Friday, June 10, 2011

In a room... with Dodgy - review

Dodgy at South Street Arts Centre, Reading, on Saturday, June 4

AUGUST 1996. Reading Festival. I'm working on the Saturday, but "no worries," says Bill, "come down later, we'll probably be at the main stage, somewhere on the left - don't be late for Dodgy!". Hmm. Vague. Anyway, early evening I make it onto the festival site; Dodgy are already on. I wind my way through the crowd towards the front of the main stage, keeping towards the left - and just as Dodgy start playing my favourite song, Grassman, I spot Bill's leather jacket. Sorted.

OK, so Reading Festival back then wasn't the immense crush of more recent years, and I do have a theory that we all used to have built-in satnav which was switched off when we all got mobile phones, but I like to believe that it was the magic of Dodgy that made a seemingly impossible meet-up very straightforward indeed.

June 2011. South Street Arts Centre, Reading. I'm not going to have much trouble finding Bill at this gig, as the room only holds a couple of hundred people (but there he is, down the front, on the left). Appearing as a favour for an old muso friend, the organiser of Reading's Know Your History club night (which aims to mark major musical anniversaries), Dodgy have not only agreed to play for a cut-price rate,  but are obliged to perform a track off The Smiths' album The Queen Is Dead, which was released 25 years ago. Their attempt at There Is A Light That Never Goes Out is not exactly the musical accomplishment of the night, but it would amuse all but the most hardcore Smiths fans. Luckily there don't seem to be many of those in tonight.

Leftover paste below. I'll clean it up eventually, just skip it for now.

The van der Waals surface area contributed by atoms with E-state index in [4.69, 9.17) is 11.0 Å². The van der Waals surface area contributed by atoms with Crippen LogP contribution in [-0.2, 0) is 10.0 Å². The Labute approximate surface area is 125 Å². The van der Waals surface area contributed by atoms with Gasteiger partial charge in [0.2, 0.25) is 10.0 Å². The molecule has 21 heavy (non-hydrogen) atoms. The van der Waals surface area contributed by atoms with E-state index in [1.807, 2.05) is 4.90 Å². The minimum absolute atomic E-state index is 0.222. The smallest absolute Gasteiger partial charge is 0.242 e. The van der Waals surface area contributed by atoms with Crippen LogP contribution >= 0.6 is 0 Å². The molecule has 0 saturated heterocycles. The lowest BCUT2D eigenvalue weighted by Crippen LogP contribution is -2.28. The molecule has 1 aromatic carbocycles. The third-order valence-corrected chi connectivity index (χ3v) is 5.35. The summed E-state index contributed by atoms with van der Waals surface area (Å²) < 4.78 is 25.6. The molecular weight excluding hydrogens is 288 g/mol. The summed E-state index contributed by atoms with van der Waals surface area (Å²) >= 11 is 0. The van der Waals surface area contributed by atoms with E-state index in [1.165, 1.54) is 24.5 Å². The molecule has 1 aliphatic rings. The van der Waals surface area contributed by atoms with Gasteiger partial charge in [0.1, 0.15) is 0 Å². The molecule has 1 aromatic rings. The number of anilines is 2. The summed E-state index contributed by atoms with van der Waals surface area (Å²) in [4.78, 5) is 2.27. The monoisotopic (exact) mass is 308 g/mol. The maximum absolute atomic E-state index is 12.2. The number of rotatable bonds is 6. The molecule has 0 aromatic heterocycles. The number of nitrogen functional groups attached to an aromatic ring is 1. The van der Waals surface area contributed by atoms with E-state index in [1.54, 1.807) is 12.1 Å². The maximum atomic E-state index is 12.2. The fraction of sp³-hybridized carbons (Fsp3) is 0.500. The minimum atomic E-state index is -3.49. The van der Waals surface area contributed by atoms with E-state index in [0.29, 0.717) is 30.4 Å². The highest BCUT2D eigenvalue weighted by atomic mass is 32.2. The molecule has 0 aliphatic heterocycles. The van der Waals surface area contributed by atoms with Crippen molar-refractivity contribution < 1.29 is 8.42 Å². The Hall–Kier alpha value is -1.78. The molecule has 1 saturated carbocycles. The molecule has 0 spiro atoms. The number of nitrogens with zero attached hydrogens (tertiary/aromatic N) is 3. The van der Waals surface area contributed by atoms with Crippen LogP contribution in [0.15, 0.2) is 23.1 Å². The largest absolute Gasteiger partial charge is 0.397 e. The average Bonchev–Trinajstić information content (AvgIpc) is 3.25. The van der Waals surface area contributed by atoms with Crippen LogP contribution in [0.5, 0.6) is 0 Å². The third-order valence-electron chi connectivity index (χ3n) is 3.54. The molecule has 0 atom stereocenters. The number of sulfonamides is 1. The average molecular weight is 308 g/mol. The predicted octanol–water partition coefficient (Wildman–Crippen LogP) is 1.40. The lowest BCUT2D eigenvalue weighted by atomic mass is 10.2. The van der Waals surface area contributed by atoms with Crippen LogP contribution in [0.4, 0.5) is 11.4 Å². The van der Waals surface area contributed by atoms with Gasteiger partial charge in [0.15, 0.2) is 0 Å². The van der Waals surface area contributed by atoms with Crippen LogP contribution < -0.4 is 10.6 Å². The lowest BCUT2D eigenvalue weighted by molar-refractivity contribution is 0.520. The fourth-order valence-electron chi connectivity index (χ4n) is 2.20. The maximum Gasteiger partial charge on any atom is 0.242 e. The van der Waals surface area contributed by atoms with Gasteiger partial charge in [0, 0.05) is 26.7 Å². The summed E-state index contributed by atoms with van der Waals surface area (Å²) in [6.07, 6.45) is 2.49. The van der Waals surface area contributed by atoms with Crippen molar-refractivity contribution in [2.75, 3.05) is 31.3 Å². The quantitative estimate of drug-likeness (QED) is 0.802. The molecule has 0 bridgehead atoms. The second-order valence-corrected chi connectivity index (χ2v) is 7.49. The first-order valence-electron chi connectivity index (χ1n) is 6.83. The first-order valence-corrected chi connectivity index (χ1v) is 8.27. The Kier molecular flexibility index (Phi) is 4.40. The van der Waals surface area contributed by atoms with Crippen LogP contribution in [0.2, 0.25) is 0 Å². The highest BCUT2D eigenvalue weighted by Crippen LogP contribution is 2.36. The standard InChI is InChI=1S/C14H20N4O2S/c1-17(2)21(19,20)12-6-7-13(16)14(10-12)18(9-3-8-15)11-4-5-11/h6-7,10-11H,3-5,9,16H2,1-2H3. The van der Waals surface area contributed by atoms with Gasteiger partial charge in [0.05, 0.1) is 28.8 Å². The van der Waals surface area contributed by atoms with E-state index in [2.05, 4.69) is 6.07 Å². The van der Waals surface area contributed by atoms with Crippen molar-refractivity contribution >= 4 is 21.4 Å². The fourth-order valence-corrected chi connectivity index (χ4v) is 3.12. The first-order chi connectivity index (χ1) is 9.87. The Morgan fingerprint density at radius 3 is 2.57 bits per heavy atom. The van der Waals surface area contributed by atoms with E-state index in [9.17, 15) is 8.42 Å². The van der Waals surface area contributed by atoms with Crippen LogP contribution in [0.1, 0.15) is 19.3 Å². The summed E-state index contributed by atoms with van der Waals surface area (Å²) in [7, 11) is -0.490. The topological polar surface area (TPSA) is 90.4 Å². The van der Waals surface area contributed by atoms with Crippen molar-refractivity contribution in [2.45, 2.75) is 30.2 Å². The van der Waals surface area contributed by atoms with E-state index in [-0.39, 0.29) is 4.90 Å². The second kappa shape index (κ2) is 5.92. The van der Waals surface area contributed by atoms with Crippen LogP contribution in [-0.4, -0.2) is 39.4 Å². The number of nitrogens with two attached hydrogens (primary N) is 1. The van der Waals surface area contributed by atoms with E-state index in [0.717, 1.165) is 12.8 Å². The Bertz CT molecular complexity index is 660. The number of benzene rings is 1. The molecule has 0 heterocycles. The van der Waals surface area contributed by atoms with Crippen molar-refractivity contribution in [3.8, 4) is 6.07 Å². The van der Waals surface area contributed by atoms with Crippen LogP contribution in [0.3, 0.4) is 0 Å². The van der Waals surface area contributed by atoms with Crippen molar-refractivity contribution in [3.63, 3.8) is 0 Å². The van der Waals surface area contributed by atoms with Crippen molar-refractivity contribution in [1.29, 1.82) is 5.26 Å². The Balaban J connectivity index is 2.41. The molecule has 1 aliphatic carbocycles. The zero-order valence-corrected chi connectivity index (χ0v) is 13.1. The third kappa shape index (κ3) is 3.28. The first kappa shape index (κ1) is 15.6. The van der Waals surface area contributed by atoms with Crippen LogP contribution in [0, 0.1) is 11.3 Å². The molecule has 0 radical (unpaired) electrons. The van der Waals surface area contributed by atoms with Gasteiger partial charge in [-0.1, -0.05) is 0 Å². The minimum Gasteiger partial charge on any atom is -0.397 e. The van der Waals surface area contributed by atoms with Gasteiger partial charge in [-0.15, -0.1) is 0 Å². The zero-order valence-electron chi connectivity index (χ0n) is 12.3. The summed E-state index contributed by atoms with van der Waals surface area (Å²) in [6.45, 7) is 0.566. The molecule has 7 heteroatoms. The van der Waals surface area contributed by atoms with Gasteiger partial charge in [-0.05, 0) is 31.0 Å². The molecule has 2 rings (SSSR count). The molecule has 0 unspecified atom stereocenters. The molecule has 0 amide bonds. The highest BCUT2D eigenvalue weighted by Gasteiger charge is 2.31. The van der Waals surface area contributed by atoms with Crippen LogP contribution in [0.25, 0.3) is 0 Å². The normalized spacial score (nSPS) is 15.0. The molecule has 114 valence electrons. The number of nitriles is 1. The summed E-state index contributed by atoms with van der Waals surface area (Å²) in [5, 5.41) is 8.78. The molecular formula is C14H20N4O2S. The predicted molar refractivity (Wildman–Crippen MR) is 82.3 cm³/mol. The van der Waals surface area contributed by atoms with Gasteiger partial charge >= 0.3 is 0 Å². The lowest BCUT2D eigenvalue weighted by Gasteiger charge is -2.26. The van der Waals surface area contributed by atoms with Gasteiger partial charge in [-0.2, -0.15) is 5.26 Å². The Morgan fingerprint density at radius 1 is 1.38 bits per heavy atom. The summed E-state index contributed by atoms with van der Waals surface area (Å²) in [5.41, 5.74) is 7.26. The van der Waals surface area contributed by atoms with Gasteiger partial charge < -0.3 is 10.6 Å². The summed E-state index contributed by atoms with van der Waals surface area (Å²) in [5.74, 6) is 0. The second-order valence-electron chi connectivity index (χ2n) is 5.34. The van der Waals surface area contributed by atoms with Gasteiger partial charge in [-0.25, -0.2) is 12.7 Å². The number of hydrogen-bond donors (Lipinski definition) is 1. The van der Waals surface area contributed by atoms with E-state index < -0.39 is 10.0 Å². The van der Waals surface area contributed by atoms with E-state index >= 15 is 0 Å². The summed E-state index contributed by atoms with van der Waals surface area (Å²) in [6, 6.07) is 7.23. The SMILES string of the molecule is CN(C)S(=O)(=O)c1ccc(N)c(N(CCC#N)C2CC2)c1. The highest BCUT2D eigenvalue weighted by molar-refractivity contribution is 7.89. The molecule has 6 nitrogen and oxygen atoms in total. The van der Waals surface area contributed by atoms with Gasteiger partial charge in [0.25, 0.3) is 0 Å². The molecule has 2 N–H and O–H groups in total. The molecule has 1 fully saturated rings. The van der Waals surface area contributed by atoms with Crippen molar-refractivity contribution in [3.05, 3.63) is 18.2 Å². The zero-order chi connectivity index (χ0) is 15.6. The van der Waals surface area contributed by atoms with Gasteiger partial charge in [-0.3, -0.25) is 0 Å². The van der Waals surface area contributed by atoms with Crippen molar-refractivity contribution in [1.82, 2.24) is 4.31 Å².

Dodgy have been back in the shape of their classic line-up (Nigel Clark, lead singer and bassist, Andy Miller, guitarist, and Matthew Priest, drummer) since 2007, but this was the first time that I've seen them since the 90s - when I saw them many, many times. Older they may be, wiser they may not be, but the trio's vocals still blend together together in perfection, on old hits such as Staying Out For The Summer and the epic and uplifting So Let Me Go Far (but sadly not Grassman - I've since had words with them about that), and newer tracks from more recent and forthcoming albums.

One thing I always loved about Dodgy back in the day was their sense of fun, and it's good to see that has remained intact despite the passing years, as they banter with the crowd and each other throughout their set. As a microphone slipped down its stand, Nigel bravely battles on with the song, straddling lower and lower until he is all legs akimbo, like a dubious Elvis impersonator. I doubt Morrissey would be so obliging. Hilarious.

Dodgy, I know you've never really been away, but welcome back into my life. I hope you'll stay a while.

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